On June 2nd, 3rd and 4th, respectively, I reported a growing chorus of financial pundits were going on record and warning of a coming sovereign debt crisis.

Most of you are aware of the G-20 meeting that is closing in Toronto tonight. The G-20 members are a self-appointed group of governments and various government agency, finance and Treasury officials, who collaborate on managing the world’s economy. Their success is self evident, speaks for itself, and is really really obvious to everyone. Some of us older folks can remember when it was the G-5, but more is better, right? In light of the need to protect the incredibly valuable managerial brainpower assembled in Toronto, without which the world would certainly grind to a halt in nanoseconds, security was tight in Toronto; reportedly, $1 Billion was spent on security. Wow, these guys really must be important!

Word is that Obama wanted everyone to stimulate everybody’s economies with spend! spend! spend! and that Angela Merkel of Germany wanted to cut! cut! cut! A rift of sorts seemed to arise where Europe indicated that it didn’t wish to participate in Washington’s profligacy.

Literally on the tail end of the fiasco in Toronto, Ambrose Evans Pritchard publishes this piece in the UK’s Telegraph on Sunday, 27 June:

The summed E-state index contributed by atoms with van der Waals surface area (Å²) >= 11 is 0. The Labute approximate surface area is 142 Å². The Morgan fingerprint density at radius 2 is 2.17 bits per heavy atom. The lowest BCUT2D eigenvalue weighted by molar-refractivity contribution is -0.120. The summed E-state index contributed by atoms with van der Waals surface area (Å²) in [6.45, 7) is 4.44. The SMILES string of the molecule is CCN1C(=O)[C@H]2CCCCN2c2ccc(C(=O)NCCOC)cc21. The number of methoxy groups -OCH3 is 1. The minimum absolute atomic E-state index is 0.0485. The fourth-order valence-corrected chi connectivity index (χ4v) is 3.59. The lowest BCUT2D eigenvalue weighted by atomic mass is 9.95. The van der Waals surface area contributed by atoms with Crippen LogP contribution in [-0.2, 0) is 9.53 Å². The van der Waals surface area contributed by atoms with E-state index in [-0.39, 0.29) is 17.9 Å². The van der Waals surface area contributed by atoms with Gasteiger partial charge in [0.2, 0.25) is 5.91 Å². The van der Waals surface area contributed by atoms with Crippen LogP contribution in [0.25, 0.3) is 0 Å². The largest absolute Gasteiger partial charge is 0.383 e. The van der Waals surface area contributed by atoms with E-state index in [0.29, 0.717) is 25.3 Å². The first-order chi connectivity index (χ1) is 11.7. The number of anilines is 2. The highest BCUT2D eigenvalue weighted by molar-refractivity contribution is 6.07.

A recent paper by the San Francisco Fed argues that interest rates should now be minus 5pc under the bank’s “rule of thumb” measure of capacity use and unemployment. The rate is currently minus 2pc when QE is factored in. You could conclude, very crudely, that the Fed must therefore buy another $2 trillion of bonds, and even more if Europe’s EMU debacle goes from bad to worse. I suspect that this hints at the Bernanke view, but it is anathema to hardliners at the Kansas, Richmond, Philadephia, and Dallas Feds. [Lacker, a hardliner? Lollercoaster!]
    Societe Generale’s uber-bear Albert Edwards said the Fed and other central banks will be forced to print more money whatever they now say, given the “stinking fiscal mess” across the developed world. “The response to the coming deflationary maelstrom will be additional money printing that will make the recent QE seem insignificant,” he said.

That’s pretty clear, isn’t it? But wait, there’s more!

    Andrew Roberts, credit chief at RBS, is advising clients to read the Bernanke text very closely because the Fed is soon going to have to the pull the lever on “monster” quantitative easing (QE)”.
    “We cannot stress enough how strongly we believe that a cliff-edge may be around the corner, for the global banking system (particularly in Europe) and for the global economy. Think the unthinkable,” he said in a note to investors.

I’ve been thinking it for awhile already, my friend.